The CICIG still holds higher public trust than Guatemala’s Public Ministry and its Constitutional Court, and there was hope that the CICIG’s high regard would dissuade President Morales from dismantling the commission9. CICIG’s unravelling can be explained by the elite class’ desire to retain and collect further power alongside latent concerns for state sovereignty. There is little doubt that the CICIG’s investigation, in conjunction with the Public Ministry, into Mr. Morales’ 2015 campaign contributions influenced the decision to attempt to shut down the UN body early in 201910.

Beyond Mr. Morales’ reaction to the threat to his presidency, there are larger, normative issues that the CICIG represents. Despite its perceived necessity and popularity with citizens, it has complications. For instance, to adapt to the punitive institutional responses that the CICIG promoted, criminal  groups built further defenses and moved underground, making convictions more difficult11.  Indeed, the CICIG’s prosecutorial power, normally reserved for national bodies, could be seen as a legitimate cause for national security concerns.

The CICIG impacted and formed norms in governments, criminal organisations, businesses and other institutions throughout the region, and its removal will have similar inverse ramifications. The decision to end the CICIG’s initiative comes as the Guatemalan congress debates an amnesty bill that would free over 30 convicted war criminals and over a dozen awaiting trial, as well as stop any potential investigations into war crimes that took place during Guatemala’s brutal, decades-long civil war. The bill, combined with CICIG’s closure, could reignite the pattern of impunity that the military, government, and national elites have enjoyed throughout Guatemalan history12.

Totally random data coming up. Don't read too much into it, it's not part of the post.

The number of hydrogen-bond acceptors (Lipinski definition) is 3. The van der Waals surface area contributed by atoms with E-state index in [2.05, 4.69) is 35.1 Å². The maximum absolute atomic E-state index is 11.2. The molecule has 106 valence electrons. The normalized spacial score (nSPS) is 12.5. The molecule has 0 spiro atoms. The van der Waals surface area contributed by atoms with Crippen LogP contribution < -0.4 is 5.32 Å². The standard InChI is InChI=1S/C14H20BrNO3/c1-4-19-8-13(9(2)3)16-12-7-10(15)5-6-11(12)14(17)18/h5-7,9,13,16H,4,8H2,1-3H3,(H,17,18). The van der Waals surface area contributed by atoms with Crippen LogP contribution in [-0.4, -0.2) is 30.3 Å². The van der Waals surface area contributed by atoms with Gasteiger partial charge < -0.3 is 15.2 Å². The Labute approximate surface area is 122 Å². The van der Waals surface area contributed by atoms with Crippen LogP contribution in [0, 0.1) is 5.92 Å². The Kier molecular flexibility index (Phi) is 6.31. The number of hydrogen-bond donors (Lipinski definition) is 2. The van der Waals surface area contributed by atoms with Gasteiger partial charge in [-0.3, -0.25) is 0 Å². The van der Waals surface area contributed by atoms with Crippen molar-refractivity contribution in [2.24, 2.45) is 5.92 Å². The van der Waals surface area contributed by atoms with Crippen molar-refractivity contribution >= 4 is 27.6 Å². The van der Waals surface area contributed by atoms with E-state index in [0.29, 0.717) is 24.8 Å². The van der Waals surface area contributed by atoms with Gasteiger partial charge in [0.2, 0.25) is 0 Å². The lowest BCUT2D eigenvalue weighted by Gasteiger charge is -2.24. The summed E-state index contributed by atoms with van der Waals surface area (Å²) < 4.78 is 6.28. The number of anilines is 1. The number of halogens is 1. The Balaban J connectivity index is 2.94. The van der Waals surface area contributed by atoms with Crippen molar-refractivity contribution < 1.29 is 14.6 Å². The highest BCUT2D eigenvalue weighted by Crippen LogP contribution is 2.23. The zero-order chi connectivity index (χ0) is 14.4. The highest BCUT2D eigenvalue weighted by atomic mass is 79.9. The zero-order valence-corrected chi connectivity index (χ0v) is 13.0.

Beyond removing the corruption deterrent, ending the CICIG will affect the economy. Guatemala’s credit rating will likely fall because of the move, raising interest rates and reducing overall foreign investment, which is already declining. As confidence shrinks in Guatemala’s regulatory atmosphere, the space left by departing investment creates an opportunity for previously eradicated illicit enterprises to once again flourish. The anti-corruption body helped imprison many local business leaders who now warmly welcome the dismantling of the commission13.

In the past, the US has invested heavily in the fight against military-backed networks of corruption prominent in Latin America. The State Department believes that anti-corruption efforts reduce migration and drug flow to the US, therefore over the past decade the CICIG had received bipartisan support from US administrations and lawmakers, who have appropriated nearly $45 million toward the commission since its inception. Yet, when Mr. Morales announced the closure, it was merely met with a vague anti-corruption statement from the local US Embassy. Guatemala has moved closer to US positions as of late, refusing to affirm China’s claim over Taiwan, recognising Juan Guaidó as the true elected leader in Venezuela, and becoming the first country to back the Trump administration’s decision to move the US embassy to Jerusalem. Perhaps because of these events, there has not only been little pushback to the closure, but former US Ambassador to the UN Nikki Haley advocated defunding the commission. This received opposition from the State Department and anti-narcotics agencies that hoped the CICIG would be a regional model14. For instance, plans have been in motion to form the CICIES (International Commission against Impunity in El Salvador), a copycat in the spirit of the Guatemalan council15.